I am wondering, for full time university teachers (not those who also have research responsibilities), what is generally the number of hours per week that they teach? I currently teach 20 hours per week and find the load quite heavy giving me little time to prep new modules with quality. Adding to that the responsibility of marking and it is not uncommon that I end up working more like 50-60 hours per week to teach 20.

Are these numbers average? High? Low?

  • 8
    What is a "typical university teacher"? What subject do they teach? How long have they been teaching? How quickly does their subject change? How many of their classes this year did they teach last year? Are they teaching Masters or Bachelors?
    – 410 gone
    Jan 25, 2013 at 7:28
  • @EnergyNumbers - Your questions are good, my question is across the board...how do they vary? I teach undergraduate now but am starting to teach some graduate modules and wonder what I should expect as time goes on.
    – earthling
    Jan 26, 2013 at 2:42

8 Answers 8


There is no “typical” number in this matter. Let's take a few examples:

  • UK, lecturer: it's usually a full-time position, so you have to put in 35-40 hours per week. The ratio of lecture time over all the rest (preparation, departmental committees, etc.) depends on the contract, but I have rarely seen it pushed past 1:1 (which means roughly 20 hours of teaching, maybe 25 at most).

  • France, "PRAG": this is the position of a high-School teacher detached to a university, and the closest one to a lecturer position. Their nominal teaching load is 384 hours per year, with a weight of 1.5 for lectures and 1 for exercises sessions. But for one the year is very short, from about 23 to 26 weeks, so that means about 15 hours per week, and this is only the nominal amount. In any cases, they (voluntarily or not) have to teach additional hours, which are paid in addition (to a lower rate than nominal hours).

  • As a point of comparison: a French high-school teacher would have 18 teaching hours per week.

Other comparison points, less relevant to the question as they are for teaching+research positions:

  • France, associate professor (maître de conférences): junior-level position, supposed to be half teaching and half research. This has a fixed number of 192 teaching hours per year. If you consider that those are spread on 30 weeks, it gives 6.4 hours per week. Even considering it is not a teaching-only position, that number is lower than the one you quote.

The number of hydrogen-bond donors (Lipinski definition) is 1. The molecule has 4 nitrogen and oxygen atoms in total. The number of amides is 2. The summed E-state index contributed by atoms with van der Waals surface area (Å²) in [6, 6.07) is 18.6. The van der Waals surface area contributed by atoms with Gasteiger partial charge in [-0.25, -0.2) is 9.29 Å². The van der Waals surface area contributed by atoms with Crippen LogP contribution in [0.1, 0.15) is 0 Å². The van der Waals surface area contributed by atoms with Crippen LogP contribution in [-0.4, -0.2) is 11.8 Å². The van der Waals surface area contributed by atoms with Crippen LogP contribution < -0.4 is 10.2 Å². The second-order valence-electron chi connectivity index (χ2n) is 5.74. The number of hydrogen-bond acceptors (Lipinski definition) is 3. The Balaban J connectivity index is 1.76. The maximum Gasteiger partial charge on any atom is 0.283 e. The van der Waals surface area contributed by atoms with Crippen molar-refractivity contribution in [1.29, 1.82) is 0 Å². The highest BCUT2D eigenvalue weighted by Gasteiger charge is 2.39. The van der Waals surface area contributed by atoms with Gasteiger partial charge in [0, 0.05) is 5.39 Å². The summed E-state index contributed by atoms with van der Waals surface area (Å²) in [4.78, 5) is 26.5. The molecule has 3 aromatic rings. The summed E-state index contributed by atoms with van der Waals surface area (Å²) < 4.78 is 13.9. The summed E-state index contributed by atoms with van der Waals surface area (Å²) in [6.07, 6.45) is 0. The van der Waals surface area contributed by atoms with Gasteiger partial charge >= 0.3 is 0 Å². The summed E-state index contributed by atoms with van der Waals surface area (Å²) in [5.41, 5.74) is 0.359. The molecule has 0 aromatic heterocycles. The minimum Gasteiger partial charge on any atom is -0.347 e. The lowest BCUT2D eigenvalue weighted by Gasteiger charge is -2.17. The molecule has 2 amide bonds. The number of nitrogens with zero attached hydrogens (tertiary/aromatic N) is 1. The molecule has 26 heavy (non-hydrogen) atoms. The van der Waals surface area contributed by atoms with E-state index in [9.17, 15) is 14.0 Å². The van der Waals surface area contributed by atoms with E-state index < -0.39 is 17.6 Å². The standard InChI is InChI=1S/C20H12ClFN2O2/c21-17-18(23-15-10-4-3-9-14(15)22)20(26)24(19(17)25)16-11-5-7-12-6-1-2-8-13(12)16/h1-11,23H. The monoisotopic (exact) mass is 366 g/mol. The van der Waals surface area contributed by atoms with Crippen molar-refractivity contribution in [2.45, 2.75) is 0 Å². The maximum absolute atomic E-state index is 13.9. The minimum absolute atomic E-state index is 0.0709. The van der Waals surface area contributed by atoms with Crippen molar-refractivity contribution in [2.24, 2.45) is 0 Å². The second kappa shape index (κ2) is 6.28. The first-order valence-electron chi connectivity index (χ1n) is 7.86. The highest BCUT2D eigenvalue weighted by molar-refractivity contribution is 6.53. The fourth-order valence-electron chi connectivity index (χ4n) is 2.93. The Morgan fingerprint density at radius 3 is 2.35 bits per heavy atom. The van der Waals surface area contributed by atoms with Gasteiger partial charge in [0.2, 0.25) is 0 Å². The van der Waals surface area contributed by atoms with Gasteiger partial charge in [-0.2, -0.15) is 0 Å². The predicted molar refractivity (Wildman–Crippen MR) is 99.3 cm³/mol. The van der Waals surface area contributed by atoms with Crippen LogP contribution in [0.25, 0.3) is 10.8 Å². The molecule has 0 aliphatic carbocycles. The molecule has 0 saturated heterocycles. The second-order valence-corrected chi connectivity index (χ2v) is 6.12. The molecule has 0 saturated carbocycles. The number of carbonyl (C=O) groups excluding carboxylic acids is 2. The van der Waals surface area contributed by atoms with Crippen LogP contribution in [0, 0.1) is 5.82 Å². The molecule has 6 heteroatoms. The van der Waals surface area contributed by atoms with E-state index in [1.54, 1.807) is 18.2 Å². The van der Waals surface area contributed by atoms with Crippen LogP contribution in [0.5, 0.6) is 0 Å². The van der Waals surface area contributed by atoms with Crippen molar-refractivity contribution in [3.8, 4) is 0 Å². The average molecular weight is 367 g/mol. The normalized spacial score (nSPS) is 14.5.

• France, full professor (professeur des universités): same number of hours in theory, but as you gain seniority you can do more full-class teaching (with bigger groups), of which every hour counts as 1.5 hour in your yearly total. Through this, and other mechanisms, senior professors usually have fewer hours to teach.

  • 1
    Typically, a UK lecturer would also be expected to be research active Apr 28, 2014 at 20:35
  • The number for a French high school teacher depends on whether they are certifié (18 h/week) or agrégé (15 h/week).
    – user9646
    Nov 21, 2016 at 16:32

20 hours per week for most teaching only positions is normal. I have seen Profs with major research responsibilities that at times have had 20 hours of teaching as well.

My rule of thumb for a course: You will spend 2 to 3 times the amount of teaching you do preparing the first time you teach a course and this decreases as years go on for that same course (a new course requires considerable amount of time for preparation again).

First time I was teaching advanced thermodynamics and fluid mechanics courses I was spending two full days per 2 hours of teaching actually! but then after three years it was down to preparing 2 hours for 2 hours of teaching.

Your numbers seem right to me. In short 20 hours of teaching = virtually no time to do research.

  • 7
    and this decreases as years go on — [citation needed] 15 years into the job, it still takes me 5+ hours to prepare a 1-hour lecture for the first time.
    – JeffE
    Jan 25, 2013 at 4:49
  • @JeffE Well said! I meant it for the same course. If its a new course as you rightly say it will still take considerable amount of time. I updated the answer.
    – blackace
    Jan 25, 2013 at 5:00
  • "Normal" where? It's not normal here as far as I know, so you must have a place in mind...
    – user9646
    Nov 22, 2016 at 9:15